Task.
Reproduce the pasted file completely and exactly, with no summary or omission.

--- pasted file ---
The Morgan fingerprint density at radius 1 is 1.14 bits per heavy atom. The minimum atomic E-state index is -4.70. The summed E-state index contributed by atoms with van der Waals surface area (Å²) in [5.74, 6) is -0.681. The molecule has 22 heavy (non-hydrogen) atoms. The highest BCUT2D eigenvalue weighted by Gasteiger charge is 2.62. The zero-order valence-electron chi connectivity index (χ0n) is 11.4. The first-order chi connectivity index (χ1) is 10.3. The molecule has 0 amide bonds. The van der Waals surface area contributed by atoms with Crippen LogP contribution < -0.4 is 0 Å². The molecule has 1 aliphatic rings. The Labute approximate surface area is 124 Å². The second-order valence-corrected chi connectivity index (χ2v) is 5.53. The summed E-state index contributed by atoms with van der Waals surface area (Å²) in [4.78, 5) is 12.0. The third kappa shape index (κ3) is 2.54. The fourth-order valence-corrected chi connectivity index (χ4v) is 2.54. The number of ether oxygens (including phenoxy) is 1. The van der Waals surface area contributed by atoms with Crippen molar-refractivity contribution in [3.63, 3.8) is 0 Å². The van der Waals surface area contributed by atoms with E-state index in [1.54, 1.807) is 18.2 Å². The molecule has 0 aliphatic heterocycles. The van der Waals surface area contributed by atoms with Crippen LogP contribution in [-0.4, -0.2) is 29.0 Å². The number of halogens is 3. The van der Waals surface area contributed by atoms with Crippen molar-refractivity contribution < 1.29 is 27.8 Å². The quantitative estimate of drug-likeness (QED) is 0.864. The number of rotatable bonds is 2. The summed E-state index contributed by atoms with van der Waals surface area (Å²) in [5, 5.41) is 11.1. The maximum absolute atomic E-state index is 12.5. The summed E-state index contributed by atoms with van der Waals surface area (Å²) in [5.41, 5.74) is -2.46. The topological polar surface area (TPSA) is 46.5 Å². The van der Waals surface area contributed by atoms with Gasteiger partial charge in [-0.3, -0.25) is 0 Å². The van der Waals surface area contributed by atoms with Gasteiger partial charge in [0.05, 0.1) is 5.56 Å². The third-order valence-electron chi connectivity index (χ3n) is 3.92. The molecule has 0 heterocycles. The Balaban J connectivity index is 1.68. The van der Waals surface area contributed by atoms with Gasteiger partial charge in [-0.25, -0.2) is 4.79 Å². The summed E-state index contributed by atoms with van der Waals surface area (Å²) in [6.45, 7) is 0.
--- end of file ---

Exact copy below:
The Morgan fingerprint density at radius 1 is 1.14 bits per heavy atom. The minimum atomic E-state index is -4.70. The summed E-state index contributed by atoms with van der Waals surface area (Å²) in [5.74, 6) is -0.681. The molecule has 22 heavy (non-hydrogen) atoms. The highest BCUT2D eigenvalue weighted by Gasteiger charge is 2.62. The zero-order valence-electron chi connectivity index (χ0n) is 11.4. The first-order chi connectivity index (χ1) is 10.3. The molecule has 0 amide bonds. The van der Waals surface area contributed by atoms with Crippen LogP contribution < -0.4 is 0 Å². The molecule has 1 aliphatic rings. The Labute approximate surface area is 124 Å². The second-order valence-corrected chi connectivity index (χ2v) is 5.53. The summed E-state index contributed by atoms with van der Waals surface area (Å²) in [4.78, 5) is 12.0. The third kappa shape index (κ3) is 2.54. The fourth-order valence-corrected chi connectivity index (χ4v) is 2.54. The number of ether oxygens (including phenoxy) is 1. The van der Waals surface area contributed by atoms with Crippen molar-refractivity contribution in [3.63, 3.8) is 0 Å². The van der Waals surface area contributed by atoms with E-state index in [1.54, 1.807) is 18.2 Å². The molecule has 0 aliphatic heterocycles. The van der Waals surface area contributed by atoms with Crippen LogP contribution in [-0.4, -0.2) is 29.0 Å². The number of halogens is 3. The van der Waals surface area contributed by atoms with Crippen molar-refractivity contribution < 1.29 is 27.8 Å². The quantitative estimate of drug-likeness (QED) is 0.864. The number of rotatable bonds is 2. The summed E-state index contributed by atoms with van der Waals surface area (Å²) in [5, 5.41) is 11.1. The maximum absolute atomic E-state index is 12.5. The summed E-state index contributed by atoms with van der Waals surface area (Å²) in [5.41, 5.74) is -2.46. The topological polar surface area (TPSA) is 46.5 Å². The van der Waals surface area contributed by atoms with Gasteiger partial charge in [-0.3, -0.25) is 0 Å². The van der Waals surface area contributed by atoms with Gasteiger partial charge in [0.05, 0.1) is 5.56 Å². The third-order valence-electron chi connectivity index (χ3n) is 3.92. The molecule has 0 heterocycles. The Balaban J connectivity index is 1.68. The van der Waals surface area contributed by atoms with Gasteiger partial charge in [-0.25, -0.2) is 4.79 Å². The summed E-state index contributed by atoms with van der Waals surface area (Å²) in [6.45, 7) is 0.